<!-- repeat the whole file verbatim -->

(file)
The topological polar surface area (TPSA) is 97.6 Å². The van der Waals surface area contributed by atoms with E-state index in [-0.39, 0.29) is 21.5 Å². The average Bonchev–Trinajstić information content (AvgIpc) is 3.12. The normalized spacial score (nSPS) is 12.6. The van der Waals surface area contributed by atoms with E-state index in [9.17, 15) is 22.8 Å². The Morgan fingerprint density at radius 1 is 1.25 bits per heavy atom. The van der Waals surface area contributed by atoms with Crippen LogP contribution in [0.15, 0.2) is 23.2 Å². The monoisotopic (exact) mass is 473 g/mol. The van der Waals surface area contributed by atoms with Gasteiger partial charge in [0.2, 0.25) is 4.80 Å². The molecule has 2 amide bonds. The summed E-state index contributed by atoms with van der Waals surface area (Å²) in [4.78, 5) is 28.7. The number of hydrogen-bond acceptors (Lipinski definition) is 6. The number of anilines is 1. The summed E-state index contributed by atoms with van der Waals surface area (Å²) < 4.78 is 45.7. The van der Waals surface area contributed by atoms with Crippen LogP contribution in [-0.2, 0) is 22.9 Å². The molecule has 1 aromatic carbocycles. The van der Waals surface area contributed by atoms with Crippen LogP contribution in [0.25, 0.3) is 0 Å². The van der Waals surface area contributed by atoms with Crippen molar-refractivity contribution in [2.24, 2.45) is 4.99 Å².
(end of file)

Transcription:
The topological polar surface area (TPSA) is 97.6 Å². The van der Waals surface area contributed by atoms with E-state index in [-0.39, 0.29) is 21.5 Å². The average Bonchev–Trinajstić information content (AvgIpc) is 3.12. The normalized spacial score (nSPS) is 12.6. The van der Waals surface area contributed by atoms with E-state index in [9.17, 15) is 22.8 Å². The Morgan fingerprint density at radius 1 is 1.25 bits per heavy atom. The van der Waals surface area contributed by atoms with Crippen LogP contribution in [0.15, 0.2) is 23.2 Å². The monoisotopic (exact) mass is 473 g/mol. The van der Waals surface area contributed by atoms with Gasteiger partial charge in [0.2, 0.25) is 4.80 Å². The molecule has 2 amide bonds. The summed E-state index contributed by atoms with van der Waals surface area (Å²) in [4.78, 5) is 28.7. The number of hydrogen-bond acceptors (Lipinski definition) is 6. The number of anilines is 1. The summed E-state index contributed by atoms with van der Waals surface area (Å²) < 4.78 is 45.7. The van der Waals surface area contributed by atoms with Crippen LogP contribution in [-0.2, 0) is 22.9 Å². The molecule has 1 aromatic carbocycles. The van der Waals surface area contributed by atoms with Crippen LogP contribution in [0.25, 0.3) is 0 Å². The van der Waals surface area contributed by atoms with Crippen molar-refractivity contribution in [2.24, 2.45) is 4.99 Å².